Beware Of Royal Baby Scammers
By Mike Wheeler
Although there has yet to be any reports of any online scams involving the Duke and Duchess of Cambridge’s baby son, it is only a matter of time before they start appearing. But what form will they take?
By Mike Wheeler
Although there has yet to be any reports of any online scams involving the Duke and Duchess of Cambridge’s baby son, it is only a matter of time before they start appearing.
So what form will they take? There are several ways cybercrims will try and part ardent Royalists and well-wishers from their hard-earned cash. Most will offer exclusive pictures or content involving the baby. They will try and set up phishing scams whereby you will be directed to a website with pictures, clips and other paraphernalia they say will only be available through them.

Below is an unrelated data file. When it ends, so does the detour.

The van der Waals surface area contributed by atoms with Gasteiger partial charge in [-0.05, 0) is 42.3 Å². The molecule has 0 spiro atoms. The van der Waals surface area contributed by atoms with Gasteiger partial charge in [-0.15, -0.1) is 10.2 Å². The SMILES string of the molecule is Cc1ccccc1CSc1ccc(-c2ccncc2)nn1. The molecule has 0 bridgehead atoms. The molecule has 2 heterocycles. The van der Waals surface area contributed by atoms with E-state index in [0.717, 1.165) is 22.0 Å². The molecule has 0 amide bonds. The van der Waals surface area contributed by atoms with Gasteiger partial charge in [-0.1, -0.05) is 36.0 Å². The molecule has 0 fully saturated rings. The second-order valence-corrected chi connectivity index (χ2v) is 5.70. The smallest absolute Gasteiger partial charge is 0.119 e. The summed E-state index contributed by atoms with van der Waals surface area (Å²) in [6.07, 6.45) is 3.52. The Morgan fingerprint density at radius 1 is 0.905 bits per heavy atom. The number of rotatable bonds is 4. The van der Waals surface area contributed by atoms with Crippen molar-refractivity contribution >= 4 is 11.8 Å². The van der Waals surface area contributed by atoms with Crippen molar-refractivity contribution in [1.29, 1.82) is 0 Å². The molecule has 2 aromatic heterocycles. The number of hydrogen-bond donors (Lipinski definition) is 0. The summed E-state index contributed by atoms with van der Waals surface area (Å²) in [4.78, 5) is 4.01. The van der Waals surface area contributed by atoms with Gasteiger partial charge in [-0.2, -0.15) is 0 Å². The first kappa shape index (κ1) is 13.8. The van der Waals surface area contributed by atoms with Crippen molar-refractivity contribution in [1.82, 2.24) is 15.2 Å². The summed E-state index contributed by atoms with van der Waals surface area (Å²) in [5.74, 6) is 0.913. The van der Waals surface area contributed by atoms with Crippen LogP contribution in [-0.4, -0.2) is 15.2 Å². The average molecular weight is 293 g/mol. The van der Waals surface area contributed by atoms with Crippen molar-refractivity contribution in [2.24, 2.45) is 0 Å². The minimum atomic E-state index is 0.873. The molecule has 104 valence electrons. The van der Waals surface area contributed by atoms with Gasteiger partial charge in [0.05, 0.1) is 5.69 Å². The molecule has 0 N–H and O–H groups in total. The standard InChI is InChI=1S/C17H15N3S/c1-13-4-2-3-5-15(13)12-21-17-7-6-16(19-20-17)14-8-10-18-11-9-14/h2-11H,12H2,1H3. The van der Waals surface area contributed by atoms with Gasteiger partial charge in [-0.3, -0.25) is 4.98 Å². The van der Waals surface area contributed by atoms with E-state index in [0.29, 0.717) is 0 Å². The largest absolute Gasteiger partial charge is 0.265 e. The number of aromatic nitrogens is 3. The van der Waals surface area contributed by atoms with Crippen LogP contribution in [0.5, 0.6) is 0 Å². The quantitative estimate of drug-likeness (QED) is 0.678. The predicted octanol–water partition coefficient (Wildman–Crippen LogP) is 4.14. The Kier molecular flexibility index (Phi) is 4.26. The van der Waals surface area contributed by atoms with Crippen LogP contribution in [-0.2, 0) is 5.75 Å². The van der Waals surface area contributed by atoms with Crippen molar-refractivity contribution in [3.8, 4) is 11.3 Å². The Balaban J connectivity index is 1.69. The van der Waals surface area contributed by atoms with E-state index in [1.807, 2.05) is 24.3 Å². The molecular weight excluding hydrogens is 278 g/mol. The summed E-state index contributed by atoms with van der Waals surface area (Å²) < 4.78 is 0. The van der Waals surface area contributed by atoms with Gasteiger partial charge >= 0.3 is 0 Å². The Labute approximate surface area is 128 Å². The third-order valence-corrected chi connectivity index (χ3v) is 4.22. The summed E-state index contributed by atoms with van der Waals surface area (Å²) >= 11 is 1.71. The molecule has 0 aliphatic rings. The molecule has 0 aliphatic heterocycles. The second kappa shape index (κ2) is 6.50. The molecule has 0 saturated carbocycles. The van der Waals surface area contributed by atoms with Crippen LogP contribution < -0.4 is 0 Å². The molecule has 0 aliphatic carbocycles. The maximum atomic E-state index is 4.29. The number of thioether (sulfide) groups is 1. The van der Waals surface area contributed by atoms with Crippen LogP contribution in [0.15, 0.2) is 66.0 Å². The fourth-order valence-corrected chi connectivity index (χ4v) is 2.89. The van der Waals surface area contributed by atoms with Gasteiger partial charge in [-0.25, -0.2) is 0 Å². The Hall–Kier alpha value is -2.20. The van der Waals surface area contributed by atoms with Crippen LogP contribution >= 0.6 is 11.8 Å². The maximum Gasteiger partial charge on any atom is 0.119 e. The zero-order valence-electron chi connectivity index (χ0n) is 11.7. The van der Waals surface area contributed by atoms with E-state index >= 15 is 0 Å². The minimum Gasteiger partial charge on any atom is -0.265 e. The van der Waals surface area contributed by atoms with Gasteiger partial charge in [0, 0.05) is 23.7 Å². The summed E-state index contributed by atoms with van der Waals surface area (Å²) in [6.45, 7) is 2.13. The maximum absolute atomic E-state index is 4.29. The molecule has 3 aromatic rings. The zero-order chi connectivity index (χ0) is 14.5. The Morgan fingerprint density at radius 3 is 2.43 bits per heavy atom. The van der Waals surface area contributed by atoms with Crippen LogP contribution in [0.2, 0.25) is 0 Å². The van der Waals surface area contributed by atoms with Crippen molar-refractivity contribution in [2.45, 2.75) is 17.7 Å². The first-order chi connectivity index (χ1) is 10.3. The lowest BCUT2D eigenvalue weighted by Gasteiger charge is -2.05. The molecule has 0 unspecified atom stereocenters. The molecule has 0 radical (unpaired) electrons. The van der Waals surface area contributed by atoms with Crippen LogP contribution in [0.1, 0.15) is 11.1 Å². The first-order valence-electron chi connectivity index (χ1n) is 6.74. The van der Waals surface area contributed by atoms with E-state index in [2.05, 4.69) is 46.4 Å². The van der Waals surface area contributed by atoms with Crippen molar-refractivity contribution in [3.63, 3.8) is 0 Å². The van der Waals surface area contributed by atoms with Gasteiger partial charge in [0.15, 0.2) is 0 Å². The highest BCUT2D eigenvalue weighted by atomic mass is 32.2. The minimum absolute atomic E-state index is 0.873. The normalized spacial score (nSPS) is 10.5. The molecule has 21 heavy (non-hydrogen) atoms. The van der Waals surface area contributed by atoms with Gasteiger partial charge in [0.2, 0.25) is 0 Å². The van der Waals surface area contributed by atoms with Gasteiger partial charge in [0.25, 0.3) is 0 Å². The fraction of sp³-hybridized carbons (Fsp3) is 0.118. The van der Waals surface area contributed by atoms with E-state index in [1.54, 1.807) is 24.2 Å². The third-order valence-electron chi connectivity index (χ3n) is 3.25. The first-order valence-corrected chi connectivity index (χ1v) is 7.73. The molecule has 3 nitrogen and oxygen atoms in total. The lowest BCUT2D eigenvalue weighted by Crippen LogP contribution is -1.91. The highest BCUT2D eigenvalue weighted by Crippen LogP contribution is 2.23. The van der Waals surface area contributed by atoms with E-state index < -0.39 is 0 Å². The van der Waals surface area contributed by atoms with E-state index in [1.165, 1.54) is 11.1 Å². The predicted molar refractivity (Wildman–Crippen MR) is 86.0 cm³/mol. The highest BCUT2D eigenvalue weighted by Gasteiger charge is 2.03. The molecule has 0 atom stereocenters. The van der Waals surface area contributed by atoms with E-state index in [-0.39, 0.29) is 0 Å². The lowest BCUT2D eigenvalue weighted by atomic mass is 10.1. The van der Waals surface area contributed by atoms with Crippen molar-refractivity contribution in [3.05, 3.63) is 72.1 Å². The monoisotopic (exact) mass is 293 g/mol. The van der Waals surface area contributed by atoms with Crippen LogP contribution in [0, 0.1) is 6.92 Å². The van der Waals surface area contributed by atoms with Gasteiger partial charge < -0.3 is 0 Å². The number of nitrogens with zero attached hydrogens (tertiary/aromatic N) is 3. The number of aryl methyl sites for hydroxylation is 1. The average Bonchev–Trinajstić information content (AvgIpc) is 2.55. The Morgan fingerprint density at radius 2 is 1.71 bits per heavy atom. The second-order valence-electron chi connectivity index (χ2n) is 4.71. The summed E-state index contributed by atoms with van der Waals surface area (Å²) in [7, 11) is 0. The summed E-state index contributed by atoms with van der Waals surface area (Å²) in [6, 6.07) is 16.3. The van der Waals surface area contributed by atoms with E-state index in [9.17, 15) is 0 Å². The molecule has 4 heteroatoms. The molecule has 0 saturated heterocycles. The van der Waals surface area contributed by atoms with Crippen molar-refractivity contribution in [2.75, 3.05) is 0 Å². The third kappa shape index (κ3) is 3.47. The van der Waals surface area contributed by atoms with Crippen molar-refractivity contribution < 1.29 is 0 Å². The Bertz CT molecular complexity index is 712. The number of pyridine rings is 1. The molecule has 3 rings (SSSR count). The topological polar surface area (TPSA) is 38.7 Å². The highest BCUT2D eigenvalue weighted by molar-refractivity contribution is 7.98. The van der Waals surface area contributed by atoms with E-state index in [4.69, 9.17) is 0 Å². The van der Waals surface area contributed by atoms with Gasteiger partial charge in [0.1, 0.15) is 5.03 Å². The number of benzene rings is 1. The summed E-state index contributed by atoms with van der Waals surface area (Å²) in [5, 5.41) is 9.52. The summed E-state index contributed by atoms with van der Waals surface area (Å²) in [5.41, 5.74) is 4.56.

Some of these sites will ask you to pay a few dollars for the content, which means handing over credit card details, and therefore the ability to hit consumers where it hurts most – the hip pocket. Only trust news sites with paywalls already in place like the Wall Street Journal or Sydney Morning Herald. The other main scam will be trying to get people to click on links that will put malware on your computer.
The most common form of delivery will by email in the form of links to phishing websites, or an attachment that you will asked to open – and viola – your computer will be infected. Be especially aware of those who have said they have exclusive videos or picture of the birth itself. The likelihood of such pictures existing is remote.
Finally, if you are unsure as to the source of an email, hit the delete button, and even right click on the email and utilise the ‘block sender’ function.